Smartphones and Smoke Signals

“How was your weekend?” This question has become all but obsolete. Thanks to our affinity for posting all of life’s precious (and not so precious) moments on social medial outlets like Instagram, Tumblr, Twitter, Facebook, etc., we’ve become victims of one big spoiler alert.


I witnessed sunsets from various North Woods cabins across a dozen Twitter feeds. I’m well aware that you got to lounge in a hammock beside Lake Nokomis thanks to Facebook. Tumblr was filled with strangers boating on lakes, rivers and oceans across the country. But this Memorial Day weekend, I left behind no digital trace of my whereabouts.

For 72 hours, I was locked in a digital-free zone with a dozen good friends. The location of our whereabouts could not be broadcasted via Foursquare because there was no signal capable of carrying the news, aside from a flare gun or smoke signal. We were camping on a friend’s plot of land – a valley, really – in the middle of ‘Farmland’ Wisconsin. There was electricity and running water, albeit straight from the well, but that was it for creature comforts. No cell towers. No light pollution. No need to take our phones out of the car.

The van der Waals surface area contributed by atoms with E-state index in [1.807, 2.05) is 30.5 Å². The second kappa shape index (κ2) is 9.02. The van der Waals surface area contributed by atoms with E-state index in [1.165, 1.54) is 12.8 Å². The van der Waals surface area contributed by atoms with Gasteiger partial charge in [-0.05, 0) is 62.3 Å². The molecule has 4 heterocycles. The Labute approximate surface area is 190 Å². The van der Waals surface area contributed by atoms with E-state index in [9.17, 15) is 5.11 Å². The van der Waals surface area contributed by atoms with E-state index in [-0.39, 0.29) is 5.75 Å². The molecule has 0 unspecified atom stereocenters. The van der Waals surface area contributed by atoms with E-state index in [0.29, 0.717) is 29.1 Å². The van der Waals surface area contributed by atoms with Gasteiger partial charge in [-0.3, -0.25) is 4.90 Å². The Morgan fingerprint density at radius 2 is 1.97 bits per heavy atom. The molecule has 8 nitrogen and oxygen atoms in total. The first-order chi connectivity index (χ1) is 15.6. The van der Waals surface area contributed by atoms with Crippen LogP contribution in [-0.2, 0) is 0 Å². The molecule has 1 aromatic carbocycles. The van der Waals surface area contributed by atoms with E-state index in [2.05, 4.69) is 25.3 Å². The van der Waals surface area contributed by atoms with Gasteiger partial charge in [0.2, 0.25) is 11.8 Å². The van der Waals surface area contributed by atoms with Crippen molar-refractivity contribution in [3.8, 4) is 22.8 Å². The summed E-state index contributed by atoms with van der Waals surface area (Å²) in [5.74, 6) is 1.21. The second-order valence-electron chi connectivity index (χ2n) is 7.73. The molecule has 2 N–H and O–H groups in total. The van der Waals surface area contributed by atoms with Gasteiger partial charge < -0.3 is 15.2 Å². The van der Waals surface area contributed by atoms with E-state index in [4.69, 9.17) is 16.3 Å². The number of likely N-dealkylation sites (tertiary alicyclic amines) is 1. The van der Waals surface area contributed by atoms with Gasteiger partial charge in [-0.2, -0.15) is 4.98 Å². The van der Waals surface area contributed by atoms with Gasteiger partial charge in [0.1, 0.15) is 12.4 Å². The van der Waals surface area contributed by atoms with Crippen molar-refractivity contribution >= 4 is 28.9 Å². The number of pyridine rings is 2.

We ‘coped’ by gathering around a campfire telling stories and jokes, gossiping and discussing current events while passing the communal bottle of RumChata. We played lawn games, hiked, the boys shot guns at a zombie target and the ladies lounged in lawn chairs reading magazines. We bonded deeply over our shared isolation, our dirty hair and feet, and not caring about anything besides running out of dill pickle chips.

For 72 hours, we stared at each other instead of our screens – a welcome departure from sitting in silence, heads down, thumbs a-flying, faces illuminated by the garish blue glow of a smartphone.

More impressively, for 72 hours, not a single photograph was taken. Not one. I was tempted a few times to run to the car, turn on my phone and capture our shenanigans – but I simply couldn’t do it. I couldn’t bring myself to break away from the moment. At home, my first impulse is to document the notable moments for posterity (otherwise known as Instagram). This time, my initial impulse was to let the moment be. Perhaps I was afraid of reminding everyone of the reality we faced as soon as we drove off the dirt road and back onto the highway.

So even though it appears to the outside world that I didn’t do anything significant with my weekend, even though I have no physical proof of the beautiful weather, the breathtaking views, the feeling of sitting around a warm campfire on a cold night, the memories we created are more real than anything I’ve posted in a long time.

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